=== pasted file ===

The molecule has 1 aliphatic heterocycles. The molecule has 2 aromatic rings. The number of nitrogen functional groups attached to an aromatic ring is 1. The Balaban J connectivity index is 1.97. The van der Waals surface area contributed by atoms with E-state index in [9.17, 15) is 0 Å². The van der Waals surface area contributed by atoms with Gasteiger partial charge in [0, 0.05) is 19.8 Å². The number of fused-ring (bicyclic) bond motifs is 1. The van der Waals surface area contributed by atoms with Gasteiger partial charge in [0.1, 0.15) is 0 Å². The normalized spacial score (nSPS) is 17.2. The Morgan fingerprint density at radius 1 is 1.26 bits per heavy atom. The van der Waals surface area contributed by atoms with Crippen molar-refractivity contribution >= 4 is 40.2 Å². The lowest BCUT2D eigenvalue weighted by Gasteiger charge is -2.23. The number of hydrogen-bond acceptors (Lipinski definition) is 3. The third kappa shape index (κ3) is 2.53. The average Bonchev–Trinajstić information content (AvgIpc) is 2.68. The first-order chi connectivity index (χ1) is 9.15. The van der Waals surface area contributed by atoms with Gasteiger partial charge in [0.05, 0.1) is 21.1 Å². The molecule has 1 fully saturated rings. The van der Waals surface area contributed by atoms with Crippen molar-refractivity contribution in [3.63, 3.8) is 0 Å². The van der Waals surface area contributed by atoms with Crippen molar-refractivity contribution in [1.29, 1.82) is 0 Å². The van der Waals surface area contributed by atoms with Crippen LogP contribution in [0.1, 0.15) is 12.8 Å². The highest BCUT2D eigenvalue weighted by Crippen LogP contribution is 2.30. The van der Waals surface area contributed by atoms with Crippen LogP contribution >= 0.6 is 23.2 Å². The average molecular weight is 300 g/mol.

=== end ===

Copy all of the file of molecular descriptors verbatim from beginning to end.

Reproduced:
The molecule has 1 aliphatic heterocycles. The molecule has 2 aromatic rings. The number of nitrogen functional groups attached to an aromatic ring is 1. The Balaban J connectivity index is 1.97. The van der Waals surface area contributed by atoms with E-state index in [9.17, 15) is 0 Å². The van der Waals surface area contributed by atoms with Gasteiger partial charge in [0, 0.05) is 19.8 Å². The number of fused-ring (bicyclic) bond motifs is 1. The van der Waals surface area contributed by atoms with Gasteiger partial charge in [0.1, 0.15) is 0 Å². The normalized spacial score (nSPS) is 17.2. The Morgan fingerprint density at radius 1 is 1.26 bits per heavy atom. The van der Waals surface area contributed by atoms with Crippen molar-refractivity contribution >= 4 is 40.2 Å². The lowest BCUT2D eigenvalue weighted by Gasteiger charge is -2.23. The number of hydrogen-bond acceptors (Lipinski definition) is 3. The third kappa shape index (κ3) is 2.53. The average Bonchev–Trinajstić information content (AvgIpc) is 2.68. The first-order chi connectivity index (χ1) is 9.15. The van der Waals surface area contributed by atoms with Gasteiger partial charge in [0.05, 0.1) is 21.1 Å². The molecule has 1 fully saturated rings. The van der Waals surface area contributed by atoms with Crippen molar-refractivity contribution in [3.63, 3.8) is 0 Å². The van der Waals surface area contributed by atoms with Crippen molar-refractivity contribution in [1.29, 1.82) is 0 Å². The van der Waals surface area contributed by atoms with Crippen LogP contribution in [0.1, 0.15) is 12.8 Å². The highest BCUT2D eigenvalue weighted by Crippen LogP contribution is 2.30. The van der Waals surface area contributed by atoms with Crippen LogP contribution >= 0.6 is 23.2 Å². The average molecular weight is 300 g/mol.